Moye White has been a part of Ally Law for over 15 years. This membership allows us to use the expansive network of more than 70 firms across the globe to provide our clients with local intelligence with a global breadth. In 2022, we are partnering with fellow Ally Law member firms across the globe for our International Insights blog series. Every other month, one of our Ally Law partner firms will share insights and tips for doing business in their home country.
Our second international guest blog resides from Hong Kong. Boase Cohen and Collins is an established law firm with a diverse range of knowledge and experience, including civil litigation, wills & probate, immigration law, business & corporate law, and much more. This independent law firm has been successful in their line of work for over 35 years and continues to make a valiant effort in helping those in Hong Kong and across the globe.
-Paul Franke, President of Ally Law
Form is temporary, class is permanent. This old sporting adage is equally relevant to the world of business and is worth bearing in mind as Hong Kong seeks to shrug off pandemic-related problems and stride toward what is undoubtedly a bright future. A world-class business hub in its own right, with rule of law and judicial independence, a low and simple tax regime, advanced infrastructure, a robust financial system and sound regulatory frameworks, Hong Kong also remains the single most important financial gateway to China.
There is little doubt this dynamic and exotic city, my home for more than four decades, has endured a turbulent three years, pummelled by domestic unrest in 2019, caught between the U.S. and China in their trade war, and isolated by strict COVID-19 quarantine regulations. Yet even as we tackle the so-called fifth wave of coronavirus infections that is testing our medical systems and residents’ patience – a stressful situation from which we will soon emerge, I’m sure – there is reason for optimism.
After two consecutive years of decline, Hong Kong’s economy saw a visible recovery in 2021 with growth of 6.4%, Financial Secretary Paul Chan reported in his annual budget on 23 February. He forecast growth of up to 3.5% for 2022 and said the outlook in the medium term is positive. Despite various one-off pandemic relief measures granted during the year, Hong Kong’s fiscal reserves remain strong at an estimated US$121 billion. We continue to be recognised as one of the world’s most competitive economies, being ranked No. 7 globally in the International Institute for Management Development’s World Competitiveness Yearbook 2021.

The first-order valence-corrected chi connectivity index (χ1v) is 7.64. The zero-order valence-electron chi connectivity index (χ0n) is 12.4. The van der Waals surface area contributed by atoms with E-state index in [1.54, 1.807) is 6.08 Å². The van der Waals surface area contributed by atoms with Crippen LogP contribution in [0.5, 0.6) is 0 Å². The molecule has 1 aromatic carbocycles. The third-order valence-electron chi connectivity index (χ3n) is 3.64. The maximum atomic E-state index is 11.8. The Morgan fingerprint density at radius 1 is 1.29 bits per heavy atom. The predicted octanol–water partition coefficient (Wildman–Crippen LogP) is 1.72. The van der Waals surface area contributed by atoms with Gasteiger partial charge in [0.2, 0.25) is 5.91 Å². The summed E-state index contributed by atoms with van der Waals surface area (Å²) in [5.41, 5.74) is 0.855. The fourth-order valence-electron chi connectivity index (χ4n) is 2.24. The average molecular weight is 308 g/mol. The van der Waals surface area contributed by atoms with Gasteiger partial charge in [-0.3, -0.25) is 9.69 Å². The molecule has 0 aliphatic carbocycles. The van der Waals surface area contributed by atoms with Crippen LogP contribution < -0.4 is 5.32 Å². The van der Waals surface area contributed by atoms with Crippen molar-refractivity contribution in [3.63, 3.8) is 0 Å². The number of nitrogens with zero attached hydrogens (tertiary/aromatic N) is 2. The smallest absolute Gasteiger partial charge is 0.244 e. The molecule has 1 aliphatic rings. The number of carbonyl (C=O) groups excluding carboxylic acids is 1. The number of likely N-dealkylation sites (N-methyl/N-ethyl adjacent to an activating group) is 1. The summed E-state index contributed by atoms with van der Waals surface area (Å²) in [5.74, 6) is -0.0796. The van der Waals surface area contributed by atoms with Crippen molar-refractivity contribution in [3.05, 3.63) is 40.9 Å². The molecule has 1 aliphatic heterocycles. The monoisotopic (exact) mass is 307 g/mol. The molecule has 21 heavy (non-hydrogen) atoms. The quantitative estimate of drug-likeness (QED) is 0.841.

Since its handover from British to Chinese rule in 1997, Hong Kong has maintained its own currency, political and legal systems. This has allowed us to continue to flourish as an international business city while enjoying the benefits of access to opportunities in mainland China. Under this “one country, two systems” arrangement, there are no foreign ownership restrictions; English remains the preferred language for business, and we enjoy free movement of capital, talent, goods and information.
Hong Kong’s airport, opened one year after the handover, is the gleaming, high-tech first impression visitors have of our city. Before COVID-19, it ranked No. 4 in the world for the number of international passengers it carried. Even during the pandemic, its status as the world’s business cargo hub remains unchallenged. With all of Asia’s key markets less than four hours’ flight away, it is natural that over 9,000 businesses and companies should make Hong Kong their home. For many, it is their regional headquarters. Over 100 airlines offer easy and efficient travel to 190 locations, while half of the world’s population can be reached within five hours.